What is… a Raw File? [Video]

Shooting Raw can transform your photography. Matt explains what you need to know



Every current DSLR and Compact System Camera, and also many compacts, give you the opportunity to store the images you capture in either Raw or JPEG format.

JPEG is the default option and the one you’re probably already used to, giving you images you can publish online or print straight away.

Raw files are a little different in that the camera has done part of the work but you need to essentially finish off the processing yourself. It’s similar to a negative from a roll of film in that bones of the image are there but you still have control over exactly how you create the image from it.

Clearly this involves more work and effort so why would you want to do this? In short, it gives you a lot more control over the finished result. Instead of deciding things like colour, white balance, noise reduction and sharpening at the time of capture, you can tweak these with greater control on a computer later on.

Raw files contain more data than JPEGs and they are designed to be malleable. Raw images are generally stored in a 12 or 14bit format, compared to the 8bits that’s standard for JPEGs. This means there is more scope for greater colour information in Raw files.

Like JPEGs, Raw files are typically compressed in camera, although the process is different for the two. JPEGs are usually compressed by a system known as lossy compression, which means some information is discarded and guessed using the value of neighbouring pixels. With Raw files, you may have the option of saving images with the higher quality lossless compression system, which means information within the file is reorganized for greater efficiency without image details actually being lost. This creates higher-quality images but at the expense of file size.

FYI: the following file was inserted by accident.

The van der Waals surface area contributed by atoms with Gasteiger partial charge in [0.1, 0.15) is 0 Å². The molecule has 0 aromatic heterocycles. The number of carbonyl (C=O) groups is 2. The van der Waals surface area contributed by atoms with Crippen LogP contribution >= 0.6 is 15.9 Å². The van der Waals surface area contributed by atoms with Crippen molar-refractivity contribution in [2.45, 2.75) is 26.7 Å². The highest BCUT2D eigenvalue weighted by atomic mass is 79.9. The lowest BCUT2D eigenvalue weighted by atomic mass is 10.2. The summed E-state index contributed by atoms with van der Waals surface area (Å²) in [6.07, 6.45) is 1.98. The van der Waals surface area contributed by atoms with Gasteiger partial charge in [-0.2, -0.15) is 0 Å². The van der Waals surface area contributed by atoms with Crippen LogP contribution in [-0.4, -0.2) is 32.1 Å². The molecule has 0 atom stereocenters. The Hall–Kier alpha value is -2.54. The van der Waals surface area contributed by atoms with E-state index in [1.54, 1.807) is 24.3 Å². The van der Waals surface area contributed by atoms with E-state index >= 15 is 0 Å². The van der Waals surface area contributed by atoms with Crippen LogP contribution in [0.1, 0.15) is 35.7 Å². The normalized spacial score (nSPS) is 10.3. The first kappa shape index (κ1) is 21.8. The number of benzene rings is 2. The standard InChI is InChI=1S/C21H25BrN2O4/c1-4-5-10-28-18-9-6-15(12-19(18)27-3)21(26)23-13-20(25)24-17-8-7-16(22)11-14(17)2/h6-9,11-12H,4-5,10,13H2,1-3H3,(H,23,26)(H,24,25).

With Raw files you can typically regain details from highlights, brighten shadows and make colour corrections, viewing the results in real time and adjusting other processing options as you do this to make sure the image stays fine.

Not only that but because any edits you make to a Raw file area saved alongside the file rather than as part of it, you can revisit a Raw file as many times as you like and not worry about the original file losing its quality. If you were to make the same edits to a JPEG as you would to a Raw file, you’ll soon find they wouldn’t hold up as well.

The exact level of control you have over your Raw file all depends on the software you use to process it. You can use an industry-standard program such as Adobe Photoshop or Lightroom, the software that comes with your camera or something else, but all should offer some form of control over exposure, white balance, noise reduction and sharpening.

Some programs will even automaticity know the characteristics of the lens you used to capture your image and can correct aberrations such as vignetting, distortion and chromatic aberration.

You don’t even need to use a computer to process these as many of today’s cameras offer Raw processing as standard. You typically won’t have the same level of control as you would on a computer, but it’s useful if you want to quickly process and save a number of different versions of the same image as JPEGs.

Once you’re done with editing, you can also save your Raw files as lossless TIFF files for excellent quality or as JPEGs when size and compatibility with different display devices is a priority. You should also hang on to your Raw files, though, as you may want to process them again in future using a different program.

It’s worth bearing in mind that you don’t always need to shoot Raw images as many camera’s today are more than capable of processing JPEG files well. The safest option is to shoot Raw and JPEG images at the same time so that you can use the JPEG file if you’re happy with it and process the Raw file if you’re not.


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